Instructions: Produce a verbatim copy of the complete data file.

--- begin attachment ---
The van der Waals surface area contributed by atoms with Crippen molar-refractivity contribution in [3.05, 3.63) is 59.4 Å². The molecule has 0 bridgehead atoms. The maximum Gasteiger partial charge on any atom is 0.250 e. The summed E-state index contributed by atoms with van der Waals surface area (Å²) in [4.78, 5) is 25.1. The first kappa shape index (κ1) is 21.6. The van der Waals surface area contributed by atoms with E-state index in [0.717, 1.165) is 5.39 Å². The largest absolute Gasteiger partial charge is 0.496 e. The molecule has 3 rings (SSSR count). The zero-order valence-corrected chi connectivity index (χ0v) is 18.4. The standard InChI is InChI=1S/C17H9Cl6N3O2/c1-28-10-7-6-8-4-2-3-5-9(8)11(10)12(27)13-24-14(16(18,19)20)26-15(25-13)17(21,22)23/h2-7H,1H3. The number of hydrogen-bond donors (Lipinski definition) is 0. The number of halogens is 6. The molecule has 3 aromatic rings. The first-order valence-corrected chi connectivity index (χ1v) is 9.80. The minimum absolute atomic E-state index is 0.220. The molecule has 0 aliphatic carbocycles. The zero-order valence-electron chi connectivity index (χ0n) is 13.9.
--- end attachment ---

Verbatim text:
The van der Waals surface area contributed by atoms with Crippen molar-refractivity contribution in [3.05, 3.63) is 59.4 Å². The molecule has 0 bridgehead atoms. The maximum Gasteiger partial charge on any atom is 0.250 e. The summed E-state index contributed by atoms with van der Waals surface area (Å²) in [4.78, 5) is 25.1. The first kappa shape index (κ1) is 21.6. The van der Waals surface area contributed by atoms with E-state index in [0.717, 1.165) is 5.39 Å². The largest absolute Gasteiger partial charge is 0.496 e. The molecule has 3 rings (SSSR count). The zero-order valence-corrected chi connectivity index (χ0v) is 18.4. The standard InChI is InChI=1S/C17H9Cl6N3O2/c1-28-10-7-6-8-4-2-3-5-9(8)11(10)12(27)13-24-14(16(18,19)20)26-15(25-13)17(21,22)23/h2-7H,1H3. The number of hydrogen-bond donors (Lipinski definition) is 0. The number of halogens is 6. The molecule has 3 aromatic rings. The first-order valence-corrected chi connectivity index (χ1v) is 9.80. The minimum absolute atomic E-state index is 0.220. The molecule has 0 aliphatic carbocycles. The zero-order valence-electron chi connectivity index (χ0n) is 13.9.